The Irish Times, January 13, 2009 - The Israeli onslaught on Gaza threatens the very existence of both the secular Fatah movement and the Palestinian National Authority recognised by the international community, a Jerusalem representative of Fatah in the Palestinian legislature and a leading representative of the Palestinian Christian community.
“It puts the authority in a deep, deep corner,” said Bernard Sabella.
He blamed the Israelis for the weakness of the Palestinian Authority. If there had been real progress in negotiations for a Palestinian state and improvements in living conditions, President Mahmoud Abbas, “would have been stronger”. Israel’s policies have also weakened “all secular groups in Palestinian society,” said Dr Sabella, making people turn to Hamas and Islamic jihad.
He castigated the EU for “rewarding Israel” by pledging to upgrade relations “and then hoping that the Israelis will be magnanimous by offering things to the Palestinians. Israel has taught us that if we are strong, they will listen to us. If they cannot listen to us, they’ll fight us to the bitter end. And if we are too peace-leaning like Abu Mazen [Mr Abbas], then we are nobody. Unfortunately, this is the message our people are getting. So when they talk about Abu Mazen being a weak person and the authority being weak, [the Israelis] are to blame.”
He said Israel had told Abu Mazen that it was ready to negotiate peace but then kept arresting his people and not allowing them to move freely by setting up 600 checkpoints in the West Bank and besieging and attacking Gaza.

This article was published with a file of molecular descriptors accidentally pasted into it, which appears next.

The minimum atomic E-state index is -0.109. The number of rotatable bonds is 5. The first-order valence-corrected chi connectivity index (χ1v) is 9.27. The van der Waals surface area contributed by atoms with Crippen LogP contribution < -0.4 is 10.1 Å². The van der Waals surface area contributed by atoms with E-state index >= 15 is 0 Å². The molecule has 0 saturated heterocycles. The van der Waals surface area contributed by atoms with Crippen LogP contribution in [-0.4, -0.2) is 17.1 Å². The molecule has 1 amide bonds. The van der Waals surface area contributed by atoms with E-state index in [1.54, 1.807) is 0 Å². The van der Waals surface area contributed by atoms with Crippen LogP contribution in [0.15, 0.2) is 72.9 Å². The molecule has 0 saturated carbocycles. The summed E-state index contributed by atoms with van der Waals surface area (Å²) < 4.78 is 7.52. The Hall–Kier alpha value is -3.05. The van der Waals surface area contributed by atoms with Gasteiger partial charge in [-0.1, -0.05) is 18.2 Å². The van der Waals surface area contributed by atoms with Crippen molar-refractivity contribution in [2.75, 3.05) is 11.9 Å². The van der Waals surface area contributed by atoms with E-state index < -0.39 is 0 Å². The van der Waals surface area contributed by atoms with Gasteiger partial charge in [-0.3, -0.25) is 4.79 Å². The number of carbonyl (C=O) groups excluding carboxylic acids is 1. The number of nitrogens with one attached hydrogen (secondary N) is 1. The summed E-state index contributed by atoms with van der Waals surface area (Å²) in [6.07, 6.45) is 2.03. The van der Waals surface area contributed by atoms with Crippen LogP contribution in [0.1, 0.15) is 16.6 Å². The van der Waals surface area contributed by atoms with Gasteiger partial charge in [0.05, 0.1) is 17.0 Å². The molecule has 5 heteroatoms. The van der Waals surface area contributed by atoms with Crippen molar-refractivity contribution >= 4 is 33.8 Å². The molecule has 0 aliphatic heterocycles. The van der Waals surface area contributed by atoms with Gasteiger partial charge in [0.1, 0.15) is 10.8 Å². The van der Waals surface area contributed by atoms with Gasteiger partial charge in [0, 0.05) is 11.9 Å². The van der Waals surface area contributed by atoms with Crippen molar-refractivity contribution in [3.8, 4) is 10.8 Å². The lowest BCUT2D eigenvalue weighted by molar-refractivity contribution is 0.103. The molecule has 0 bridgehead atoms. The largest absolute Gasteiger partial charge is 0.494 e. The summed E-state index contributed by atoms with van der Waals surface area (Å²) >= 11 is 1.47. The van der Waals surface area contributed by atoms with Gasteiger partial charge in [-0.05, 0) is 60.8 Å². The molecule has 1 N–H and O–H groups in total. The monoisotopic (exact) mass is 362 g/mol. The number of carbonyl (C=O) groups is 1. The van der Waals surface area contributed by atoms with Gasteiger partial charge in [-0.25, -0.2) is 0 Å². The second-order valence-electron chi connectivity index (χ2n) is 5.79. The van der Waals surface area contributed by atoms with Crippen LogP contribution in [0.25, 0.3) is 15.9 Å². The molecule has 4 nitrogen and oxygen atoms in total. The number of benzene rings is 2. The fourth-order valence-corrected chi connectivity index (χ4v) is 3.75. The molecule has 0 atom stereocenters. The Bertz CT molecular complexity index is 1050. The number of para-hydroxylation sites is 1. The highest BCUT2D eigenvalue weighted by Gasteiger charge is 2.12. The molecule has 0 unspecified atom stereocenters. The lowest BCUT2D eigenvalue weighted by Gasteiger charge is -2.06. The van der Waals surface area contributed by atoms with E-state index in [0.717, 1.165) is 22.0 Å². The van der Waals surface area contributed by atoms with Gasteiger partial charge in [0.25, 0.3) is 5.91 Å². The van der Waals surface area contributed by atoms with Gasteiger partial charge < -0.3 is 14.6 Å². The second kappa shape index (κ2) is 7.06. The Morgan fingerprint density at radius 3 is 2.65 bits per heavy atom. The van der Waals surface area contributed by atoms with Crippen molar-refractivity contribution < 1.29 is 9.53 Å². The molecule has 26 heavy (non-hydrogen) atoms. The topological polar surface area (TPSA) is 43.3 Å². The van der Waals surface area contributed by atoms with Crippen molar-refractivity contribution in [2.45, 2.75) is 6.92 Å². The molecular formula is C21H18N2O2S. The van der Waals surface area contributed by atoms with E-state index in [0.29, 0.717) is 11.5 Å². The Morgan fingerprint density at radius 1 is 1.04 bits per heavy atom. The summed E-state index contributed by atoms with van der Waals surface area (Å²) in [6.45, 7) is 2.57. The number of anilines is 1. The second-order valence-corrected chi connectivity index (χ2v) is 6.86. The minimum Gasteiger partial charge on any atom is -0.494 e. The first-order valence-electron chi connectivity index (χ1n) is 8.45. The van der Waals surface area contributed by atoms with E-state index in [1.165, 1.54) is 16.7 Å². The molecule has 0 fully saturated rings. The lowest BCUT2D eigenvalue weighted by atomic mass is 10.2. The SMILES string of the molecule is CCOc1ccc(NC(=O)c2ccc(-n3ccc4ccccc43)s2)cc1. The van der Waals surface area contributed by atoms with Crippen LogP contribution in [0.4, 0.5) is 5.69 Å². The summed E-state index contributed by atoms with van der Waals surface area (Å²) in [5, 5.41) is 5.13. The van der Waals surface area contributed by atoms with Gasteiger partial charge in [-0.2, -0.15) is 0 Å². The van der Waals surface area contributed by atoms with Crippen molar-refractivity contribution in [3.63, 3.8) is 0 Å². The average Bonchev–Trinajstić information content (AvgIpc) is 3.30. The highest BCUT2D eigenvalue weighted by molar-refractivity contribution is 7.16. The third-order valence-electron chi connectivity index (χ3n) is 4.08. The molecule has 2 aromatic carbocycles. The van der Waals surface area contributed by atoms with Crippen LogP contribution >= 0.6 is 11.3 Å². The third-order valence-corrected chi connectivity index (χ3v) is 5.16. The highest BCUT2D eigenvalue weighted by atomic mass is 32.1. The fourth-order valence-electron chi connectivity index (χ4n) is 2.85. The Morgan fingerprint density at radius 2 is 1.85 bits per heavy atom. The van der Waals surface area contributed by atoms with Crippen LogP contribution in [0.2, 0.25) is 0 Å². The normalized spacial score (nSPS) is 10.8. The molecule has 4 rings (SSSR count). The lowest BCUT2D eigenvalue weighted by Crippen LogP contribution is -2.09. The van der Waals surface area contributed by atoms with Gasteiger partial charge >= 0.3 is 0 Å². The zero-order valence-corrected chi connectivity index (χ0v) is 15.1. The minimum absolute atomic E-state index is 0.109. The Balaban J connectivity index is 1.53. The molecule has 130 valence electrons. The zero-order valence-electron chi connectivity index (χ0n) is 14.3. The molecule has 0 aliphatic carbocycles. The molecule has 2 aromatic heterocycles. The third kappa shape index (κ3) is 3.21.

“What the people have been seeing for the last 16 days has made them so angry that some of them will be prepared to do anything against Israel.
“The call for Hamas to be more practical, realistic, and to take on the Israeli agenda is nonsense. Why don’t they [westerners] ask the Israeli right to do likewise?
“Why is that when some Israelis say not enough people have been killed in Gaza, the international community does not make an outcry?”
Dr Sabella, who is also director of service for Palestinian Refugees for the Near East Council of Churches, said that its clinic for pregnant women and children had been bombed and destroyed on Saturday night.
The clinic, established in 1968, was in a poor district. The 2,500 Christians in Gaza are being subjected to the same treatment the rest of the inhabitants of the Strip, he said. “They cannot leave their homes and, in spite of calls from our foreign partners, we cannot distribute aid because it is too dangerous.”